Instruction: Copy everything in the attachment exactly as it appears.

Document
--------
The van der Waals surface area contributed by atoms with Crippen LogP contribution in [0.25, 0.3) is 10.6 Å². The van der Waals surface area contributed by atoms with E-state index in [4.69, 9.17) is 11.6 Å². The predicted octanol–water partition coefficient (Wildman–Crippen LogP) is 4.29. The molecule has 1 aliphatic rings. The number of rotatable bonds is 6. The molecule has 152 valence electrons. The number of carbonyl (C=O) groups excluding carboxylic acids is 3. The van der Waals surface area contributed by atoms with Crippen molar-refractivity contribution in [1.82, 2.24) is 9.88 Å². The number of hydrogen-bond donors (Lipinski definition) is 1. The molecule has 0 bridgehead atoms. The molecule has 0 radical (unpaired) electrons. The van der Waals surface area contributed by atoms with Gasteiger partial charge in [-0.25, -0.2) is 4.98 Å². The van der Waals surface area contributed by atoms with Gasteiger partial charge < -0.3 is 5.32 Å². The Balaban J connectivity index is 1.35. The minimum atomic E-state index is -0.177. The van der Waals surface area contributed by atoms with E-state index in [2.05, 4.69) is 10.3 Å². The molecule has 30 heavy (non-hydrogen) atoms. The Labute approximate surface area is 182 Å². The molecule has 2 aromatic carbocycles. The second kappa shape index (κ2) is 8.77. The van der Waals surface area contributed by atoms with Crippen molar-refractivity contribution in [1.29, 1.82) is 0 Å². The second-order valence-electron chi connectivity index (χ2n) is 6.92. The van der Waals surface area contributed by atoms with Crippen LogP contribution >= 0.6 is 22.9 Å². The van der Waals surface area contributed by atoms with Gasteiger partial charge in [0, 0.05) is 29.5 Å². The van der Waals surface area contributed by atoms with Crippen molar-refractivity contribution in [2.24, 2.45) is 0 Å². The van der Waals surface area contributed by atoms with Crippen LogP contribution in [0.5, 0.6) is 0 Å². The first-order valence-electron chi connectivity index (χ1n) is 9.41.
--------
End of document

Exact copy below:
The van der Waals surface area contributed by atoms with Crippen LogP contribution in [0.25, 0.3) is 10.6 Å². The van der Waals surface area contributed by atoms with E-state index in [4.69, 9.17) is 11.6 Å². The predicted octanol–water partition coefficient (Wildman–Crippen LogP) is 4.29. The molecule has 1 aliphatic rings. The number of rotatable bonds is 6. The molecule has 152 valence electrons. The number of carbonyl (C=O) groups excluding carboxylic acids is 3. The van der Waals surface area contributed by atoms with Crippen molar-refractivity contribution in [1.82, 2.24) is 9.88 Å². The number of hydrogen-bond donors (Lipinski definition) is 1. The molecule has 0 bridgehead atoms. The molecule has 0 radical (unpaired) electrons. The van der Waals surface area contributed by atoms with Gasteiger partial charge in [-0.25, -0.2) is 4.98 Å². The van der Waals surface area contributed by atoms with Gasteiger partial charge < -0.3 is 5.32 Å². The Balaban J connectivity index is 1.35. The minimum atomic E-state index is -0.177. The van der Waals surface area contributed by atoms with E-state index in [2.05, 4.69) is 10.3 Å². The molecule has 30 heavy (non-hydrogen) atoms. The Labute approximate surface area is 182 Å². The molecule has 2 aromatic carbocycles. The second kappa shape index (κ2) is 8.77. The van der Waals surface area contributed by atoms with Crippen molar-refractivity contribution in [1.29, 1.82) is 0 Å². The second-order valence-electron chi connectivity index (χ2n) is 6.92. The van der Waals surface area contributed by atoms with Crippen LogP contribution >= 0.6 is 22.9 Å². The van der Waals surface area contributed by atoms with Gasteiger partial charge in [0, 0.05) is 29.5 Å². The van der Waals surface area contributed by atoms with Crippen molar-refractivity contribution in [2.24, 2.45) is 0 Å². The van der Waals surface area contributed by atoms with Crippen LogP contribution in [0.5, 0.6) is 0 Å². The first-order valence-electron chi connectivity index (χ1n) is 9.41.